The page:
Gorgosaurus

Gorgosaurus libratus

Last updated: November 3, 2022
Verified by: AZ Animals Staff
© Nick Fox/Shutterstock.com

Gorgosaurus probably lived and hunted in packs.

Gorgosaurus Scientific Classification

Kingdom
Animalia
Phylum
Chordata
Class
Reptilia
Order
Saurischia
Family
Tyrannosauridae
Genus
Gorgosaurus
Scientific Name
Gorgosaurus libratus

Read our Complete Guide to Classification of Animals.

Gorgosaurus Conservation Status

Gorgosaurus Locations

Gorgosaurus Locations

Gorgosaurus Facts

Prey
Hadrosaurs, ankylosaurids, Lambeosaurus, Styracosaurus, and Centrosaurus
Main Prey
Hadrosaurs and ankylosaurids.
Group Behavior
  • Pack
Fun Fact
Gorgosaurus probably lived and hunted in packs.
Biggest Threat
Climate change and natural disasters
Most Distinctive Feature
Horn-like bumps on its head above each eye
Distinctive Feature
Round-shaped eyes
Habitat
Woodlands, forest and plains
Diet
Carnivore
Lifestyle
  • Pack
Favorite Food
Herbivores like hadrosaurs and ankylosaurids
Type
Theropod dinosaur

Gorgosaurus Physical Characteristics

Weight
2–3 metric tons
Length
26-30 feet
Venomous
No

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Gorgosaurus was a tyrannosaurid theropod dinosaur that lived during the Late Cretaceous Period, between 76.6 and 75.1 million years ago. It was an earlier relative of the Tyrannosaurus rex. The heavily-built carnivore was an apex predator that preyed on ceratopsids and Hadrosaurus dinosaurs that lived in the same habitat. The Gorgosaurus is also one of the best-known specimens in the fossil record, with dozens of well-preserved specimens.

Description and Size

Gorgosaurus Mock-up
While it is related to the Tyrannosaurus, Gorgosaurus is relatively smaller.

©Kendo Nice/Shutterstock.com

Lawrence Morris Lambe first described Gorgosaurus in 1914. Its name comes from the conjoining of two Greek words—”Gorgos,” meaning fierce or terrible, and “Saurus,” meaning lizard. Gorgosaurus is related to the Tyrannosaurus but relatively smaller.

An average adult of this dinosaur was about 26–30 feet from snout to tail, with an average weight of about 2–3 metric tons. The largest skull measured 39 inches. As opposed to other tyrannosaurid genera with oval or keyhole-shaped eye sockets, Gorgosaurus had a circular eye socket. There were horn-like bumps on its head above each eye. These bumps were mainly for display rather than fighting.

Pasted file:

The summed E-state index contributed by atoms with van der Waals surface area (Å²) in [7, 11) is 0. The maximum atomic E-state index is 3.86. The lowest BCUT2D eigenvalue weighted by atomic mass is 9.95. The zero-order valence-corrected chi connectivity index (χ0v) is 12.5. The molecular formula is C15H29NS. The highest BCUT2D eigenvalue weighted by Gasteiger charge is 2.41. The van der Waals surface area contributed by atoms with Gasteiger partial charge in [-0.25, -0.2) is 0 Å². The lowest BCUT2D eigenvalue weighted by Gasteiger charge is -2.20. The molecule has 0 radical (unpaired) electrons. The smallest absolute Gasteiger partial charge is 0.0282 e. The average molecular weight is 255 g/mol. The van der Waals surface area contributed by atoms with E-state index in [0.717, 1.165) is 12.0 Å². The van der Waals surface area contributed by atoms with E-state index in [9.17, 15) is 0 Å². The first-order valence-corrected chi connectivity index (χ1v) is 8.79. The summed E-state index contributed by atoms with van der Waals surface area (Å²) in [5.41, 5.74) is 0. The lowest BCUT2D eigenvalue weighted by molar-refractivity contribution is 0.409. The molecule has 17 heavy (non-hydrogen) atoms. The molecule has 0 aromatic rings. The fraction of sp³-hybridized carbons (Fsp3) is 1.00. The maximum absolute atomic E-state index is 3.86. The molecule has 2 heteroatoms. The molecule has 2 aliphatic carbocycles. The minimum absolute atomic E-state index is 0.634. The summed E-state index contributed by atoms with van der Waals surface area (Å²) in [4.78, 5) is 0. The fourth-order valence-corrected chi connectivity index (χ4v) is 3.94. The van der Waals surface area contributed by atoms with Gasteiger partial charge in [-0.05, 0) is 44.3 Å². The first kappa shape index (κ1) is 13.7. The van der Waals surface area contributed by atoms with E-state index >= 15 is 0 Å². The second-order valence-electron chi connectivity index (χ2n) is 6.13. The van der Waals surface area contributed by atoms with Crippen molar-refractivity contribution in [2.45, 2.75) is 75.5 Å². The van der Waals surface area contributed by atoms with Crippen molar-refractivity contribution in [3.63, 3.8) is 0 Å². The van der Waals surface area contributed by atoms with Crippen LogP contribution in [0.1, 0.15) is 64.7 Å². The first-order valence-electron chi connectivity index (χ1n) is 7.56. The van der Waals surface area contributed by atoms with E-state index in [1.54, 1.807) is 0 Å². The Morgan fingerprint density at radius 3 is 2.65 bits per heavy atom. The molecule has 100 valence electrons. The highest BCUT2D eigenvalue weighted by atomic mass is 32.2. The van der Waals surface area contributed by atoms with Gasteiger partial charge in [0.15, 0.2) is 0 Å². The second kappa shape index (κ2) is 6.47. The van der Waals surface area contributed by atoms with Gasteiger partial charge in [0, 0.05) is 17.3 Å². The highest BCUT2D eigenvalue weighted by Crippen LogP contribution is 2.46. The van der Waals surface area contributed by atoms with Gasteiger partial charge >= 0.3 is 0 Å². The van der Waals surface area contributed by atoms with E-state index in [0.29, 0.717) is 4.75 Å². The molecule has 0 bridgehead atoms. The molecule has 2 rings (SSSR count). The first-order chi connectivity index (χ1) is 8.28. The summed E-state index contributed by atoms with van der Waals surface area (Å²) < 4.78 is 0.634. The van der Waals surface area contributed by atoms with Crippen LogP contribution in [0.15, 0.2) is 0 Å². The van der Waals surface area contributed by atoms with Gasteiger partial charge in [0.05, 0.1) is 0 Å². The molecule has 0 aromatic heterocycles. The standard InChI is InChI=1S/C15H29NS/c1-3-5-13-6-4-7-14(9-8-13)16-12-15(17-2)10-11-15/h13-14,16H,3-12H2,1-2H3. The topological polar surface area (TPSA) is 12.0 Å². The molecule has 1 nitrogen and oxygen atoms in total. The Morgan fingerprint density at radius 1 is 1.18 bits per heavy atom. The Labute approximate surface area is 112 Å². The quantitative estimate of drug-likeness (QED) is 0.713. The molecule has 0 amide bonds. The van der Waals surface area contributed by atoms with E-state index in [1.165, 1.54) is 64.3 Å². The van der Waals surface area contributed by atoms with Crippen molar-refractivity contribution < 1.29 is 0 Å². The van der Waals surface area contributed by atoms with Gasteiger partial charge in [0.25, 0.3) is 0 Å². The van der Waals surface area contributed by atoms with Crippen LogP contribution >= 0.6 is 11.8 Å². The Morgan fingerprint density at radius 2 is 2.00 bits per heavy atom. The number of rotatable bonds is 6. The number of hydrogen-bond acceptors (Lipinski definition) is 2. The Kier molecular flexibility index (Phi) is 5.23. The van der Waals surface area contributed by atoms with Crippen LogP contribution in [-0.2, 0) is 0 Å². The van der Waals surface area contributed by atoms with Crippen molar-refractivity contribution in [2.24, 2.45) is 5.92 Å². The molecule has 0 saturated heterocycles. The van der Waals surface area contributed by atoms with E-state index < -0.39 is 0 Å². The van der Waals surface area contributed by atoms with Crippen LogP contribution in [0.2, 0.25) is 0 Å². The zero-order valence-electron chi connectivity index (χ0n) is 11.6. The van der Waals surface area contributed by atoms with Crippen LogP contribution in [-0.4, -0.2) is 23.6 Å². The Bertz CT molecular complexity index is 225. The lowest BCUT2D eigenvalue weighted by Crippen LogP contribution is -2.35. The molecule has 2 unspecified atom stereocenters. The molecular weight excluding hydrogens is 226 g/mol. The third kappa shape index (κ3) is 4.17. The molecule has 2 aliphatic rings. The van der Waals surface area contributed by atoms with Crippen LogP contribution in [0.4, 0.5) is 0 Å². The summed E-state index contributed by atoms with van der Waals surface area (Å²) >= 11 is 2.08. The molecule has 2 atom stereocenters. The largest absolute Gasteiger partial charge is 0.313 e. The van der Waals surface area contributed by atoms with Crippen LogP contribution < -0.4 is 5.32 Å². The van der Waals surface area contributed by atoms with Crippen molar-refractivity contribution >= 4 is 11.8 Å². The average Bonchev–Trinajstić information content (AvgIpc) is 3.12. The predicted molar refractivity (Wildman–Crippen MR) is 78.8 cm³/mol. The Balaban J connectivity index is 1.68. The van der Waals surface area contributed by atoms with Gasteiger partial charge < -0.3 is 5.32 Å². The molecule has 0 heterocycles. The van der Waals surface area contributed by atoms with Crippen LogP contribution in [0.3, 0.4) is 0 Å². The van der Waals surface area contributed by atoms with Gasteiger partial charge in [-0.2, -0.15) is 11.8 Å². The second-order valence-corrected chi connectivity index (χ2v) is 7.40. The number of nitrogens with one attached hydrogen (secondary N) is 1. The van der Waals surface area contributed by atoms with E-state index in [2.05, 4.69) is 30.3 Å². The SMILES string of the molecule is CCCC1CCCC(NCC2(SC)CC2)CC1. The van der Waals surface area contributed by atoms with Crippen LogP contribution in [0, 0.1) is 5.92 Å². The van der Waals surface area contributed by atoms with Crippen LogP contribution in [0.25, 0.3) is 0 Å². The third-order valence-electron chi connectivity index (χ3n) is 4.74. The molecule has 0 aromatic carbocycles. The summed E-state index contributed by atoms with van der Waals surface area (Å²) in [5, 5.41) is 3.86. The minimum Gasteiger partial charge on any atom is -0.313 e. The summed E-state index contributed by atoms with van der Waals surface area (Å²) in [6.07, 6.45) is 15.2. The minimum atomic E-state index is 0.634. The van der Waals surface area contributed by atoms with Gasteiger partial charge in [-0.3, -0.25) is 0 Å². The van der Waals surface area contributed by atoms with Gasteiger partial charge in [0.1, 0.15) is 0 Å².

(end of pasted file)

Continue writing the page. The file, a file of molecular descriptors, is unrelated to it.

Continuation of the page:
Gorgosaurus had a closely crammed dental structure. The premaxillary teeth at the front of its mouth were stronger than the rest. Unlike other theropods, its teeth were not blade-like but oval-shaped. They had serrated edges that were extremely sharp, with posterior edges used to tear apart prey. Thanks to their massive jaw size and teeth, this dinosaur had a bite force of up to 42,000 Newtons. This is more than the T. rex‘s bite force of 35,000 Newtons.

The body structure of the Gorgosaurus was like that of a typical tyrannosaurid dinosaur. It had a massive head on an S-shaped neck. They were bipedal with relatively short forelimbs. The largest femur ever measured from this creature was 41 inches. Its tibia was longer and characteristic of a fast-running animal. The long and heavy tail of this dinosaur helped to balance the weight of its massive head.  

Diet — What Did the Gorgosaurus Eat?

Gorgosaurus was a carnivorous dinosaur. It sat at the top of the food chain and fed on other dinosaurs, including those that were relatively bigger. Many believe this dinosaur might have been cannibalistic too. 

The Gorgosaurus was a master hunter of its time, preferring to hunt in packs. Due to its growth pattern, hunting patterns differed at different stages, reducing food competition between adults and juveniles. The main prey of this dinosaur were herbivores like hadrosaurs and ankylosaurids. However, it probably fed on other plant-eating dinosaurs such as Lambeosaurus, Styracosaurus, and Centrosaurus. This dinosaur’s teeth had serrated edges that could cut through the flesh of their prey like a saw. 

Habitat — When and Where It Lived

Gorgosaurus lived in western North America about 76.6 to 75.1 million years ago. This was during the Campanian epoch of the Late Cretaceous. Experts think it occupied the same North American territory as Daspletosaurus, another tyrannosaurid dinosaur. Both dinosaurs would have been arch-enemies.

Its habitat consisted mainly of woodlands and forests since these areas held significant numbers of herbivores for prey. It also lived in the verdant floodplain environments along the edge of an inland sea. Since scientists found most of its fossils in Alberta, they believe this location had more dinosaurs than in any other territory. The climate of its habitat was subtropical, with marked seasonality and periodic droughts, which frequently resulted in vast mortality among the dinosaurs.

Threats and Predators